It should not come as any surprise, but as it is New Year the subject of this Blog Post is all about why New Year’s resolutions fail. And it’s no different for people with disabilities. Why would it be.
And here’s a thing.
Many unwanted behaviours – whether they be smoking, bad food, drugs, alcohol, being lazy, retail therapy or just putting off something – are in fact coping strategies (a way of dealing with unwanted feelings or situations). But why can that which has served us so well suddenly become something that we need to now see as something that shackles us to what we need to get rid of.
Let me explain using an example of my own.
When we are growing up from a child into an adult we first learned about how to survive at School, but although this served us well it was of little use at work. Yes, it taught us a great deal about learning to control our emotions and subsequently how we could adapt different behaviours and get different results.
The “Sideways Crab look”
It will come as no surprise to those of you who have met me in person, that my eyes do not look right. However, this did not stop me convincing myself that if I looked like I was “normal” then nobody would know how little I could actually see. This evolved over such a long period that I actually began to believe that I really could fool most people until many years later, a lady in a shop took my hand and counted out my change as she spoke in a slow, raised voice. My daughter’s friends would say “your Dad’s eye looks in a different direction”. This was extremely hard for me to accept, until I was talking to a person at a Breakfast Networking Event in Newton Abbot and realised that they had moved on without me seeing.
As I only have one eye, I need to turn my head to actually achieve eye contact with the person I am talking to; the “sideways crab look”. However, I maintained a forward looking head position, but had never really appreciated that my pupil in my left eye would move towards the nasal area giving the appearance to the onlooker that I was looking at something to the right of them. On the occasion in question, I made the conscious decision to deliberately look to my left to get my pupil to appear as if it was positioned centrally.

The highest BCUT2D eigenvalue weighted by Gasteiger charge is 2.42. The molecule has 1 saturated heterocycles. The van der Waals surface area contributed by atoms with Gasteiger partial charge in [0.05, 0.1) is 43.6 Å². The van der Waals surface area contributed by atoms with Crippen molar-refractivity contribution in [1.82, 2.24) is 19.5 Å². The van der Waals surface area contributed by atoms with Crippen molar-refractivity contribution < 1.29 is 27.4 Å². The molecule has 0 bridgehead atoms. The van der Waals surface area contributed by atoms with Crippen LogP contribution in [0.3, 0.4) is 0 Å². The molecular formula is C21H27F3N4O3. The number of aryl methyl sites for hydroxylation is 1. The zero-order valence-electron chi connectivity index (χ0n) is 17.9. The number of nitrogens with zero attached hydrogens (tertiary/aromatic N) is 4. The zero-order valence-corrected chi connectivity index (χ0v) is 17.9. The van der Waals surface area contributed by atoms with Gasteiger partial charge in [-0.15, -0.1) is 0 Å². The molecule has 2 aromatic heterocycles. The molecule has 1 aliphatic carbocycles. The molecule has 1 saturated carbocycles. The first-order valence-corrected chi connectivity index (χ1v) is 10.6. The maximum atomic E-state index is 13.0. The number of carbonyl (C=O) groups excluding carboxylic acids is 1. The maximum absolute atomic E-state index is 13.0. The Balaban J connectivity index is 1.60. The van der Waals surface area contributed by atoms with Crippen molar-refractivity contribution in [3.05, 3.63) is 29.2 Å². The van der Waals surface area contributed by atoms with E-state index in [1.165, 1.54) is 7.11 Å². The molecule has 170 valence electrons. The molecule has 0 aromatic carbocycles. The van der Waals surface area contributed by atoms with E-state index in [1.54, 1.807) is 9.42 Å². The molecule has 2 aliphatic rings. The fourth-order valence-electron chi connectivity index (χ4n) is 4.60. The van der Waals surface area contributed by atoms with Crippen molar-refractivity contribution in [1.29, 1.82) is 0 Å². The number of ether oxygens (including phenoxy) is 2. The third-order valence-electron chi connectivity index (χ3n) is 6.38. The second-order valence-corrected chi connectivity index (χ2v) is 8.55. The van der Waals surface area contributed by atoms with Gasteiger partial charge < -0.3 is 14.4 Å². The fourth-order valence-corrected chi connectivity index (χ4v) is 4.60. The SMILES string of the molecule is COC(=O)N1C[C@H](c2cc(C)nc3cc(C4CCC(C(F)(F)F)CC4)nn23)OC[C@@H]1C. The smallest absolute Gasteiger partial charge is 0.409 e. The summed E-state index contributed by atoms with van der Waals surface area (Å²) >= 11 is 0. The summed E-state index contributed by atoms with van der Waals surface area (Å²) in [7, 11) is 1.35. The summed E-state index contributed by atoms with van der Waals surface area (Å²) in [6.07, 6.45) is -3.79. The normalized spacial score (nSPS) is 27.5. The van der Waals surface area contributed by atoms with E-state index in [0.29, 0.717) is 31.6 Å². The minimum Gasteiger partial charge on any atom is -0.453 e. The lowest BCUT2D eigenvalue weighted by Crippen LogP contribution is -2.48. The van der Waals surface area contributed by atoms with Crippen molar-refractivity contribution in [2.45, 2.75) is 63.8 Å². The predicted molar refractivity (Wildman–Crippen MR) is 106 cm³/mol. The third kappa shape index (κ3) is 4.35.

I realised a little later that I was now talking to myself – lesson learned. Well the truth is that I am still working on what I have always found so difficult, accepting that my sight loss is obvious to all those around me. It might sound ridiculous, but wanting to fit in when we are all born differently is a paradox I continue to struggle with.
The truth is that we are destined to fail unless we accept the fact that to change, we have to change something in us first. It’s not good enough to set a goal, write it down and just expect us to get there without having worked out how. Many people regardless as to whether they have disabilities often say “i’ll get a new job in January, its the right time and i’m not putting up with this crap any longer” a few weeks later they have done nothing and accepted their lot as a done deal. So how do you break this cycle and for once actually make progress with your dreams.
We have to change the one thing we can control – our own behaviour from what is no longer helping us to something that can. Like anything new, it feels uncomfortable and hard work, but you can only accept the change when the new way of thinking is giving you something tangible in return for the effort invested.
And this is where it all goes wrong.
The transition is not something that just happens on its own. It is a journey with pitfalls, sets of traffic lights, decisions and set-backs or wrong turns. Think back to learning a new skill; how long did it take you to be able to truly say, I have mastered this?
Here’s another bad habit I still struggle to let go of, I have to prove myself as a disabled person just to be accepted by those around me.
This is nothing really to do with ability, but much more to do with how we perceive other people see us and how they actually do perceive us. We assume we know what others think based on prior negative responses that trigger this coping strategy that we have no choice. However, when was the last time disabled people ever listened to those they wrongly perceive as more able to do what we wished we could do. I cannot legally drive, but I do know how to and have driven motorbikes and cars, so do know how it should be done.
So over the coming weeks, we (you and I) are going on a journey. I am going to share some secrets as to how you can appear to everyone else that you have learned a more positive behaviour whilst we get you fit and ready for the real challenge – doing it for real.
So I would love to hear a behaviour you think is helping you, but you not so sure anymore. Be honest, no BS lets hear your thoughts you cannot hide even from you.